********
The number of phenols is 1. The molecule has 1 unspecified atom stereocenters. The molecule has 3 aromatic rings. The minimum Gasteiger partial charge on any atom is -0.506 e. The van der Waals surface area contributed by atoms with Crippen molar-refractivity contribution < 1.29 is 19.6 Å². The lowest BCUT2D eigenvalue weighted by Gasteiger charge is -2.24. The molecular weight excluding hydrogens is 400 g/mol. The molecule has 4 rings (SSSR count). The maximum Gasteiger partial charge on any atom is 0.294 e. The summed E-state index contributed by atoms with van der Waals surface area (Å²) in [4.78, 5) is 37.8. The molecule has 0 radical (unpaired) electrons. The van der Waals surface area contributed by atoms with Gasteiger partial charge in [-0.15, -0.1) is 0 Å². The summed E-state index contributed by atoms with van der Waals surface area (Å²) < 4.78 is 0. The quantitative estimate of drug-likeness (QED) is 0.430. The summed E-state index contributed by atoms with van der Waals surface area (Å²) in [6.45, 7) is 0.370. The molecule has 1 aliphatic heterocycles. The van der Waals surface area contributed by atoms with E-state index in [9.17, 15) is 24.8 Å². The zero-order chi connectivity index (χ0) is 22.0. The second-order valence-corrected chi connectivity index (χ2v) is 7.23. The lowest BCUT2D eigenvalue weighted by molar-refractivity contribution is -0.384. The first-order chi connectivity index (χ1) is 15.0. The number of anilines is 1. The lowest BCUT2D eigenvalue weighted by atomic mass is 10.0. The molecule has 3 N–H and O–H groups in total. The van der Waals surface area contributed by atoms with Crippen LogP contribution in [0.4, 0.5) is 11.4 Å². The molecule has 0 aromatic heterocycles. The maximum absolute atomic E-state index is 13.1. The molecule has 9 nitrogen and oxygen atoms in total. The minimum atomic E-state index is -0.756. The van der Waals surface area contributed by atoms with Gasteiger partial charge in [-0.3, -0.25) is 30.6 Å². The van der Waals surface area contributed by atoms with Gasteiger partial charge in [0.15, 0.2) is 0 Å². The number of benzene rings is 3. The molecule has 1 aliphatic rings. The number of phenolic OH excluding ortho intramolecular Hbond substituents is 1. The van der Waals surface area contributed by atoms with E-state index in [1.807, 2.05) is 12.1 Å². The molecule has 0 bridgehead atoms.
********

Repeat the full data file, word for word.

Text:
The number of phenols is 1. The molecule has 1 unspecified atom stereocenters. The molecule has 3 aromatic rings. The minimum Gasteiger partial charge on any atom is -0.506 e. The van der Waals surface area contributed by atoms with Crippen molar-refractivity contribution < 1.29 is 19.6 Å². The lowest BCUT2D eigenvalue weighted by Gasteiger charge is -2.24. The molecular weight excluding hydrogens is 400 g/mol. The molecule has 4 rings (SSSR count). The maximum Gasteiger partial charge on any atom is 0.294 e. The summed E-state index contributed by atoms with van der Waals surface area (Å²) in [4.78, 5) is 37.8. The molecule has 0 radical (unpaired) electrons. The van der Waals surface area contributed by atoms with Gasteiger partial charge in [-0.15, -0.1) is 0 Å². The summed E-state index contributed by atoms with van der Waals surface area (Å²) < 4.78 is 0. The quantitative estimate of drug-likeness (QED) is 0.430. The summed E-state index contributed by atoms with van der Waals surface area (Å²) in [6.45, 7) is 0.370. The molecule has 1 aliphatic heterocycles. The van der Waals surface area contributed by atoms with E-state index in [9.17, 15) is 24.8 Å². The zero-order chi connectivity index (χ0) is 22.0. The second-order valence-corrected chi connectivity index (χ2v) is 7.23. The lowest BCUT2D eigenvalue weighted by molar-refractivity contribution is -0.384. The first-order chi connectivity index (χ1) is 15.0. The number of anilines is 1. The lowest BCUT2D eigenvalue weighted by atomic mass is 10.0. The molecule has 3 N–H and O–H groups in total. The van der Waals surface area contributed by atoms with Crippen LogP contribution in [0.4, 0.5) is 11.4 Å². The molecule has 0 aromatic heterocycles. The maximum absolute atomic E-state index is 13.1. The molecule has 9 nitrogen and oxygen atoms in total. The minimum atomic E-state index is -0.756. The van der Waals surface area contributed by atoms with Gasteiger partial charge in [-0.3, -0.25) is 30.6 Å². The van der Waals surface area contributed by atoms with Gasteiger partial charge in [0.15, 0.2) is 0 Å². The number of benzene rings is 3. The molecule has 1 aliphatic rings. The number of phenolic OH excluding ortho intramolecular Hbond substituents is 1. The van der Waals surface area contributed by atoms with E-state index in [1.807, 2.05) is 12.1 Å². The molecule has 0 bridgehead atoms.